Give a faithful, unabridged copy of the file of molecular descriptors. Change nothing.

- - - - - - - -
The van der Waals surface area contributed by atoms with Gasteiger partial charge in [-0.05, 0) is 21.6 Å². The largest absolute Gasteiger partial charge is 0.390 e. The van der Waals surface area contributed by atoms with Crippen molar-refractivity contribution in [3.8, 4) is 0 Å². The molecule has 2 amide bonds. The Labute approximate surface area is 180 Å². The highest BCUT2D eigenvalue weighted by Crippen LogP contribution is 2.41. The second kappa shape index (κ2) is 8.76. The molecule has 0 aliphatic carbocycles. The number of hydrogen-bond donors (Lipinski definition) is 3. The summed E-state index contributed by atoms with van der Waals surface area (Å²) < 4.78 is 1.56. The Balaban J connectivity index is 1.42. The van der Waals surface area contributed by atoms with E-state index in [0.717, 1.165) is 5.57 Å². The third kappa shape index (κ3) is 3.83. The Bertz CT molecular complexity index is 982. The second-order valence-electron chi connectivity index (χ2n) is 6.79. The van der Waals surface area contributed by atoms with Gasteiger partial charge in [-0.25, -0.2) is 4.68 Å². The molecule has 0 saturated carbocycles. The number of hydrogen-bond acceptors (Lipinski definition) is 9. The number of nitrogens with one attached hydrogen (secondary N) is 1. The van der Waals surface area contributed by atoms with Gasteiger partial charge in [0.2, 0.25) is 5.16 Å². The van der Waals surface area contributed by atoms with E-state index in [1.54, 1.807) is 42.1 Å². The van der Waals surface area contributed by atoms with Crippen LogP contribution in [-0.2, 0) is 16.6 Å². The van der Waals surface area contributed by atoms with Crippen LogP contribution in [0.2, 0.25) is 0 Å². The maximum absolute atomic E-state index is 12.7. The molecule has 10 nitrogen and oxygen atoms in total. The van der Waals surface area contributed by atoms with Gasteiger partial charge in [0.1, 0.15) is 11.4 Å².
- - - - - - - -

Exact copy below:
The van der Waals surface area contributed by atoms with Gasteiger partial charge in [-0.05, 0) is 21.6 Å². The largest absolute Gasteiger partial charge is 0.390 e. The van der Waals surface area contributed by atoms with Crippen molar-refractivity contribution in [3.8, 4) is 0 Å². The molecule has 2 amide bonds. The Labute approximate surface area is 180 Å². The highest BCUT2D eigenvalue weighted by Crippen LogP contribution is 2.41. The second kappa shape index (κ2) is 8.76. The molecule has 0 aliphatic carbocycles. The number of hydrogen-bond donors (Lipinski definition) is 3. The summed E-state index contributed by atoms with van der Waals surface area (Å²) < 4.78 is 1.56. The Balaban J connectivity index is 1.42. The van der Waals surface area contributed by atoms with E-state index in [0.717, 1.165) is 5.57 Å². The third kappa shape index (κ3) is 3.83. The Bertz CT molecular complexity index is 982. The second-order valence-electron chi connectivity index (χ2n) is 6.79. The van der Waals surface area contributed by atoms with Gasteiger partial charge in [-0.25, -0.2) is 4.68 Å². The molecule has 0 saturated carbocycles. The number of hydrogen-bond acceptors (Lipinski definition) is 9. The number of nitrogens with one attached hydrogen (secondary N) is 1. The van der Waals surface area contributed by atoms with Gasteiger partial charge in [0.2, 0.25) is 5.16 Å². The van der Waals surface area contributed by atoms with E-state index in [1.54, 1.807) is 42.1 Å². The van der Waals surface area contributed by atoms with Crippen LogP contribution in [-0.2, 0) is 16.6 Å². The van der Waals surface area contributed by atoms with Crippen LogP contribution in [0.2, 0.25) is 0 Å². The maximum absolute atomic E-state index is 12.7. The molecule has 10 nitrogen and oxygen atoms in total. The van der Waals surface area contributed by atoms with Gasteiger partial charge in [0.1, 0.15) is 11.4 Å².